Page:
This was an amazing class - and I cannot emphasize that enough. Prof. Panagia is a brilliant lecturer who left me in awe with each of his classes. His analyses were so well explained in an entertaining and clear fashion. This being said, this class isn't exactly easy. If you don't really like theoretical and philosophical thinking, then you may find the class less enjoyable, but your critical thinking skills are bound to improve nonetheless. Yes, there is a lot of reading, but I honestly didn't do any of it after the first two because Panagia's "close readings" (the way he teaches/dissects the readings) were more insightful than anything I could figure out independently.
The grade consisted of three writing assignments and participation in discussion. The assignments were deliberately vague and forced you to chose your own concept and argument from scratch, but this just meant that the hardest part was getting started. The combination of lecture and discussions - which were extremely helpful - provided more than enough material to include in your essays, so it's not like you had to do a whole bunch of research.
All in all, this was an exceptionally rewarding class as I can confidently say that it made me smarter. Panagia is a talented lecturer with a sense of humor and colorful socks. My TA, Vanessa Pooudomsak, was wonderful and I highly recommend trying to get into one of her discussions if they're offered - she is so kind and helpful.
It was a fine enough class if you are interested in this material. Don't take it as a GE if you have no interest in philosophy or political theory. For me, I was never really engaged by the material, found it hard to get through the readings and sit through lecture, and the writing assignments were never easy for me. However, Panagia is a great lecturer if you like the material and will help you understand it better.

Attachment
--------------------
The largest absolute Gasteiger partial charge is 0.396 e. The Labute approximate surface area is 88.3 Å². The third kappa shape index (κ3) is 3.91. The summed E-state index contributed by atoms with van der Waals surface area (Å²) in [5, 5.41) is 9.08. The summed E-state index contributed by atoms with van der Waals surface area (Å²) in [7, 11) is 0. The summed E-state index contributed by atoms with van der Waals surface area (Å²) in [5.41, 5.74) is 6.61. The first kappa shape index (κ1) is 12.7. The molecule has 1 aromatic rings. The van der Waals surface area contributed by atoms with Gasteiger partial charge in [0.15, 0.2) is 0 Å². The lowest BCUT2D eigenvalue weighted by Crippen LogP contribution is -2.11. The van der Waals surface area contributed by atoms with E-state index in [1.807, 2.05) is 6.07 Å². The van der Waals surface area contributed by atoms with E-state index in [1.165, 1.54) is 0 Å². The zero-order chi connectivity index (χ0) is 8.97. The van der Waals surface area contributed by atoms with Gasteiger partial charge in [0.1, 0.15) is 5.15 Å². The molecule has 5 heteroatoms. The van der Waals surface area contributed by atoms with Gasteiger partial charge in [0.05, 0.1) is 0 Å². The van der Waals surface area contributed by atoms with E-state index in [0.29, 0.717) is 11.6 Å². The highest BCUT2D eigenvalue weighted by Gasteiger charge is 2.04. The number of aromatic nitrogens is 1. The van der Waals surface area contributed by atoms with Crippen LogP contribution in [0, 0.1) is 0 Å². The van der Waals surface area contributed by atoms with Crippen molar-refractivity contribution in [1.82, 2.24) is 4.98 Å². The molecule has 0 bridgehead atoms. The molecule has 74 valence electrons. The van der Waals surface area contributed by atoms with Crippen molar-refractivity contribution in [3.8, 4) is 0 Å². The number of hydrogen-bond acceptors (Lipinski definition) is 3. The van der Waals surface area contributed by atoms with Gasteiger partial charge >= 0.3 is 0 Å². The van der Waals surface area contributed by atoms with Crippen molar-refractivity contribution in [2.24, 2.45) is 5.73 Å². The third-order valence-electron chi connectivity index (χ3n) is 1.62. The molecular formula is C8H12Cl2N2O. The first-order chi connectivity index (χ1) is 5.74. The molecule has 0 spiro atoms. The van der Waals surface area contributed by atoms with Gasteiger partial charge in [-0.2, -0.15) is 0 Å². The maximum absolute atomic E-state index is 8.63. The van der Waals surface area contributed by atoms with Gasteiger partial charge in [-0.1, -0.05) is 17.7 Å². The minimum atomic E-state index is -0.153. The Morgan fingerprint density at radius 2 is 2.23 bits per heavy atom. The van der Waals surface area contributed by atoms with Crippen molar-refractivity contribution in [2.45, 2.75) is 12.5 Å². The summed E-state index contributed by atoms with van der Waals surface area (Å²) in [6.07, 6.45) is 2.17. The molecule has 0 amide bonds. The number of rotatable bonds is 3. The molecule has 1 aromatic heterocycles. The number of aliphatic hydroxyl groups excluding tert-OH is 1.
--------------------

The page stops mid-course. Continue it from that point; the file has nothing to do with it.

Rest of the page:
Intro to Political Theory is a fantastic class to take, especially for Political Science majors or those who have an interest in philosophy and Western civilization as a whole. The class covers a great variety of thinkers including but not limited to Plato, Aristotle, Nietzsche, Marx, and Hobbes. The workload is totally manageable, with just 3 writing assignments spaced throughout the quarter, and readings every week. While the page count of the readings doesn't seem like much, they do tend to take a while to get through and some of the works can be quite difficult to understand at first.
Professor Panagia is a fantastic speaker and was able to expand my understanding of the material while also adding in some humor. An important thing to keep in mind is that he prohibits the use of electronic devices during lecture, so you're gonna need to take notes on paper during class.
Overall though, it's a fantastic class to take. I wouldn't recommend it for those who have no interest in any of the thinkers mentioned or in philosophy/political thought, as the writings might seem tedious and uninteresting for those who have zero interest in the material.
Professor Panagia is the best professor in terms of teaching Poli Sci 10. He is very knowledgeable on the content and he would always elaborate. However, he does not allow technology in his lectures, so notes have to be on paper. He is an amazing professor who was always funny and always opened the last 30 minutes of class for questions on the content discussed in lecture.